Challenging child marriage in India

Young girls in Tamid Nadu, India. In rural areas of the country, many girls are married off before they reach their 17th birthday. Photo by: Gary Romanuk / CC BY-NC-ND

EDITOR’S NOTE: Changing ingrained traditions like child marriage India is not easy, and many challenges remain. A new program is trying to overcome these obstacles and give these girls a new life, an official from Landesa writes in a blog for the Center for Global Development.

In the next two decades, 28 million girls in India will be married before their 18th birthdays if current trends continue. In rural areas across India, most girls are married before they turn 17, which has devastating consequences not just for these girls and their children, but also for society as a whole.

Moushumi Khatun, a thirteen year old living in a rural area of the state of West Bengal, is trying to avoid the path her two older sisters were forced to take: both were married off to older men before the age of seventeen, and the eldest is already a mother of two at age 18. Khatun is fighting an uphill battle; in much of rural India, girls eat last and least. They are born underweight and remain that way for much of their lives. Parents marry off their young daughters out of fear that the family name will be tarnished if the girl remains unmarried, or that they will have to pay a higher dowry for an older bride. Even Khatun’s mother said, “I am not comfortable keeping a daughter unmarried past fifteen or sixteen.” Her grandmother agrees: “It is destiny. This is not in our hands. This is the way it has always been.”

But a new program, a partnership between the government of West Bengal and Landesa, the organization I work for, is offering girls the opportunity to challenge age-old tradition and change perceptions in the process. “Moushumi told me that early marriage is not healthy,” recalled her mother, who is now amenable to the idea of allowing her youngest to pursue a different path. Khatun learned of the dangers of child marriage during one of her bi-monthly meetings as part of the Girls Project pilot. At these meetings, Khatun and her peers learn about their right to an education, to not be married off as a child, and to inherit land. They also learn organic gardening skills that help them grow food for their families and perhaps one day sell excess produce. For many girls, the small change they earn through their vegetable patches helps pay school fees and counteract stereotypes of girls being little more than a drain on family finances.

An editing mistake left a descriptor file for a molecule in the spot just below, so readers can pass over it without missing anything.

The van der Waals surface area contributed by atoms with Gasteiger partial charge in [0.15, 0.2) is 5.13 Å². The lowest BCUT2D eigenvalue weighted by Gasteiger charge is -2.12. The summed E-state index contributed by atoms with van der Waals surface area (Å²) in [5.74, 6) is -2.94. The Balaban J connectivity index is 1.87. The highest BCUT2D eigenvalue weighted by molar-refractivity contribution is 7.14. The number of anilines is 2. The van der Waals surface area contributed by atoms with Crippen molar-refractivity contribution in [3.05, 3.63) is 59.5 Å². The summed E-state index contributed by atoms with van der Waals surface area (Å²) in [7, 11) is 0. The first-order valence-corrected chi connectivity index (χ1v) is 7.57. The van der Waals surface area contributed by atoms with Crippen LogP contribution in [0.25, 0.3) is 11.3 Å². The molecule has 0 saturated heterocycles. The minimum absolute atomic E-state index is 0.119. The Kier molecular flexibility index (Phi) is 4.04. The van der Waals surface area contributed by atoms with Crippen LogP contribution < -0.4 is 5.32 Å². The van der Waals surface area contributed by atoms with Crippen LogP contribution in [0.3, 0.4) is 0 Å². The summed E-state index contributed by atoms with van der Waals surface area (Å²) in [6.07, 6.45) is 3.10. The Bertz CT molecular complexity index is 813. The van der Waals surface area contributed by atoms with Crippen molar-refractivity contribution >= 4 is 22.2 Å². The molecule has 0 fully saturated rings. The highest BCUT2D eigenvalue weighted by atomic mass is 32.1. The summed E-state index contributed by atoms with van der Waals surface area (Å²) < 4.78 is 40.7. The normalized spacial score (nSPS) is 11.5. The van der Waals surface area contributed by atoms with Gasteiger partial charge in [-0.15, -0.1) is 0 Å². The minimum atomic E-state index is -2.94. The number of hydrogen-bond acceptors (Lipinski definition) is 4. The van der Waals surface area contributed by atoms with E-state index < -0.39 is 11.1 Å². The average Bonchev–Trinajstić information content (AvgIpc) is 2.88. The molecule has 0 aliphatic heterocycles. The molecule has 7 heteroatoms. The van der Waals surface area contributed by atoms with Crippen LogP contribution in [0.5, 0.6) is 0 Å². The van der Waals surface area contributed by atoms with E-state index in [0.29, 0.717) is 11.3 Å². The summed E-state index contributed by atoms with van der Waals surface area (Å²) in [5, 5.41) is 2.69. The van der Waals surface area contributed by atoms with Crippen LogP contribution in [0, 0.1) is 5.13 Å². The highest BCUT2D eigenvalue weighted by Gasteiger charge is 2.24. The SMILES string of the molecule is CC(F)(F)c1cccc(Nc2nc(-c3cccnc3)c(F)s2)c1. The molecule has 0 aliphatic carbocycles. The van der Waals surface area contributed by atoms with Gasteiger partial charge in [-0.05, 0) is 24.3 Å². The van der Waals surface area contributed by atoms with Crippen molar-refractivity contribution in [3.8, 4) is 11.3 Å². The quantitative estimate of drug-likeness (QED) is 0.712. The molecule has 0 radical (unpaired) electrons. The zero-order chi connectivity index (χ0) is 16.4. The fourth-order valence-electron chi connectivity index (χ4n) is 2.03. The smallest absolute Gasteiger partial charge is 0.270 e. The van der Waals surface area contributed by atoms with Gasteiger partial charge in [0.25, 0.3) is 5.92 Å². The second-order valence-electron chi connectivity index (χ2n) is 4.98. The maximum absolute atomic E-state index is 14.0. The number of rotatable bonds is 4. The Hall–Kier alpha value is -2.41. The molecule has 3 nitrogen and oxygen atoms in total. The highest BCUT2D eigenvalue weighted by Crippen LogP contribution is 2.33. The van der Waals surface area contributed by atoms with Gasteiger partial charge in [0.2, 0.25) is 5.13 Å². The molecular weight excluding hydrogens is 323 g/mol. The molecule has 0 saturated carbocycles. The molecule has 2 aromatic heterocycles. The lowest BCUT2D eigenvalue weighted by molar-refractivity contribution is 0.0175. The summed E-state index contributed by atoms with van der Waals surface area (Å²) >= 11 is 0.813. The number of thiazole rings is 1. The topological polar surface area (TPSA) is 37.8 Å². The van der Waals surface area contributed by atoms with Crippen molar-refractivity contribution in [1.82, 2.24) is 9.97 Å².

In the program, girls learn to grow fruits and vegetables on whatever free space they can find around their family’s homes. Many grow gourds on the roof of their homes, leafy greens in small patches next to their homes and even mushrooms in the spaces under their own beds. These tiny gardens can bring girls hundreds of rupees each year — enough for school supplies and incidentals, but not enough to cover the entire cost of the girls’ dowries. Parents of rural girls routinely pay grooms’ families dowries that amount to thousands of rupees. There is a heavy financial pressure to marry girls early, as doing so can reduce their dowries.

Still, Khatun and her best friend, fourteen-year-old Beauty Barman, both have small gardens and have been able to convince their families to keep them in school until they turn 18. Although their futures may seem of little consequence to anyone outside their village, empowering girls is central to the fight against global poverty and disease. Educated girls have fewer children and are 50 percent more likely to immunize their children. The benefits of empowering girls go far beyond the household as well: when 10 percent or more girls go to school, a country’s GDP increases by three percent on average.

More than 40,000 girls are now participating in the Girls Project.  A rigorous study has found that these girls are staying in school longer, marrying later, and are more likely to inherit land and have an economic asset in their name. The Indian government, conscious of the benefits of investing in girls, supports the Girls Project and helped expand the project from 7,000 to 40,000 girls. This is part of a new nation-wide effort to keep girls in school that may see the Girls Project expanded across all of West Bengal within the next few years.

The international community has also taken up this issue: the United Nations launched the inaugural International Day of the Girl just two years ago and leaders from Hillary Clinton to Archbishop Desmond Tutu are speaking out against the practice of child marriage. Tutu recently proclaimed that by ignoring the problem of child brides, “you dismiss more than half of humanity.”

The Girls Project — and similar projects around the world, tackling challenges once seen as too sensitive or ingrained to change — should be celebrated, expanded, and replicated to ensure that girls like Khatun have a chance to change their destiny.

Edited for style and republished with permission from the Council on Foreign Relations. Read the original article.

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